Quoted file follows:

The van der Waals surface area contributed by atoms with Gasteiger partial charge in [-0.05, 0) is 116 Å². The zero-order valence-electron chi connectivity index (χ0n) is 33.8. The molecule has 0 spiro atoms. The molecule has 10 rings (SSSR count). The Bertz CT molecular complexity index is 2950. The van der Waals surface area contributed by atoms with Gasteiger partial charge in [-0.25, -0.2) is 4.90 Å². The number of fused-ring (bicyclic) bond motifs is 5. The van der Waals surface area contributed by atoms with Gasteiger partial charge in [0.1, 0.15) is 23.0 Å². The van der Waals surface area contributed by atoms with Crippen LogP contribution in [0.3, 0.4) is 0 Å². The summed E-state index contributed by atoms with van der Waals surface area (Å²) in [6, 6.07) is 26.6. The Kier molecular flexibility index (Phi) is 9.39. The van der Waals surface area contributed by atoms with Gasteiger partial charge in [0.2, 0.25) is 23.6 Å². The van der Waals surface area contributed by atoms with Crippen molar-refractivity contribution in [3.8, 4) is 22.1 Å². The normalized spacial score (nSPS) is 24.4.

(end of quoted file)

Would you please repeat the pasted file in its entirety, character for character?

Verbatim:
The van der Waals surface area contributed by atoms with Gasteiger partial charge in [-0.05, 0) is 116 Å². The zero-order valence-electron chi connectivity index (χ0n) is 33.8. The molecule has 0 spiro atoms. The molecule has 10 rings (SSSR count). The Bertz CT molecular complexity index is 2950. The van der Waals surface area contributed by atoms with Gasteiger partial charge in [-0.25, -0.2) is 4.90 Å². The number of fused-ring (bicyclic) bond motifs is 5. The van der Waals surface area contributed by atoms with Gasteiger partial charge in [0.1, 0.15) is 23.0 Å². The van der Waals surface area contributed by atoms with Crippen LogP contribution in [0.3, 0.4) is 0 Å². The summed E-state index contributed by atoms with van der Waals surface area (Å²) in [6, 6.07) is 26.6. The Kier molecular flexibility index (Phi) is 9.39. The van der Waals surface area contributed by atoms with Gasteiger partial charge in [0.2, 0.25) is 23.6 Å². The van der Waals surface area contributed by atoms with Crippen molar-refractivity contribution in [3.8, 4) is 22.1 Å². The normalized spacial score (nSPS) is 24.4.